Mental Health Care Issues in a Predominantly Rural and Frontier State: Results and Implications from a Comprehensive Survey
Some research suggests that life in rural and frontier areas, although often portrayed as idyllic, may in some respects be problematic. One area of concern regards mental health, as it has been repeatedly reported that access to mental health care is poor in rural and frontier areas, that barriers to mental health treatment exist, and that some mental health problems may be particularly prevalent in these areas. In the present study, surveys asking questions about mental health care access, barriers to mental health care, and prevalent mental health care problems were sent to all licensed and registered mental health providers in each rural and frontier county of an Intermountain West state. The results suggested that mental health care access is indeed poor, with the primary reported barriers being cost, lack of trained staff, travel distance and time, and the stigma associated with mental health problems. Prevalent problems included depression, substance abuse, and marital/relationship problems. The results are discussed in terms of policy implications and strategies for preventative interventions.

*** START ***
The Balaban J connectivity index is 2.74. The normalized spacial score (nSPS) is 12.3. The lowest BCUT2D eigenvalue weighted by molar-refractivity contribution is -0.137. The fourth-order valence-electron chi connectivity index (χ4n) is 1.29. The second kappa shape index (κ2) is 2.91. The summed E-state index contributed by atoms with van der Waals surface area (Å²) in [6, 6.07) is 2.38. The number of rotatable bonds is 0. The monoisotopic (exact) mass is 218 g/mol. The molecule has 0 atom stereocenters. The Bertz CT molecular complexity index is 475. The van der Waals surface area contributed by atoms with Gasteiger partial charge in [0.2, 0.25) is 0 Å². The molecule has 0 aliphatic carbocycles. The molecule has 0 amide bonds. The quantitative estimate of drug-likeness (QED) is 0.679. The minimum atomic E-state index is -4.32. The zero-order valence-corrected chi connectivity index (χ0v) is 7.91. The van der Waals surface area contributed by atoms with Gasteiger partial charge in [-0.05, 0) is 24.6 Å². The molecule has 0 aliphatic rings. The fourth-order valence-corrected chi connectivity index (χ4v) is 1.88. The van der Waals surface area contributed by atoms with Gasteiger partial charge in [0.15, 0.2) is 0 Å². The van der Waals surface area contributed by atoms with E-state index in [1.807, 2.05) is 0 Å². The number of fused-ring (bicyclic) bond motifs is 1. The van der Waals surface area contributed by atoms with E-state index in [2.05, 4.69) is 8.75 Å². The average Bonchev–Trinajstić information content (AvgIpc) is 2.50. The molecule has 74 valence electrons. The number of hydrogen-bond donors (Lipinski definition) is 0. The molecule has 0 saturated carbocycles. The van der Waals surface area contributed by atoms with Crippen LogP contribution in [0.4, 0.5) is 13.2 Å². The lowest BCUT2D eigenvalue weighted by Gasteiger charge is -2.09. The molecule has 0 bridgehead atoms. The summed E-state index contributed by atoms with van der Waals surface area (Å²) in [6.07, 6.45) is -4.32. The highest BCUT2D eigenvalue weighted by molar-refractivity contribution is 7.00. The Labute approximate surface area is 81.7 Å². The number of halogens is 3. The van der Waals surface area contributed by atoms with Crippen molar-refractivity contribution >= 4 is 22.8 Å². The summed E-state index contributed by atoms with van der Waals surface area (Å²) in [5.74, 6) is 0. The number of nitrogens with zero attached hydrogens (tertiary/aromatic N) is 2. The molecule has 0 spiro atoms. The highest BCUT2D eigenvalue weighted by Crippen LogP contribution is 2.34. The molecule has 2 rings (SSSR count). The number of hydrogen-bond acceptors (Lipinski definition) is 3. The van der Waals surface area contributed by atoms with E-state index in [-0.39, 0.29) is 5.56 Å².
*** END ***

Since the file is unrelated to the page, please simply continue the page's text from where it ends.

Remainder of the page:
McDonald, Theodore W.; Harris, Stephanie M.; and LeMesurier, Elizabeth A.. (2005). "Mental Health Care Issues in a Predominantly Rural and Frontier State: Results and Implications from a Comprehensive Survey". Journal of Rural Community Psychology, E8(1), .
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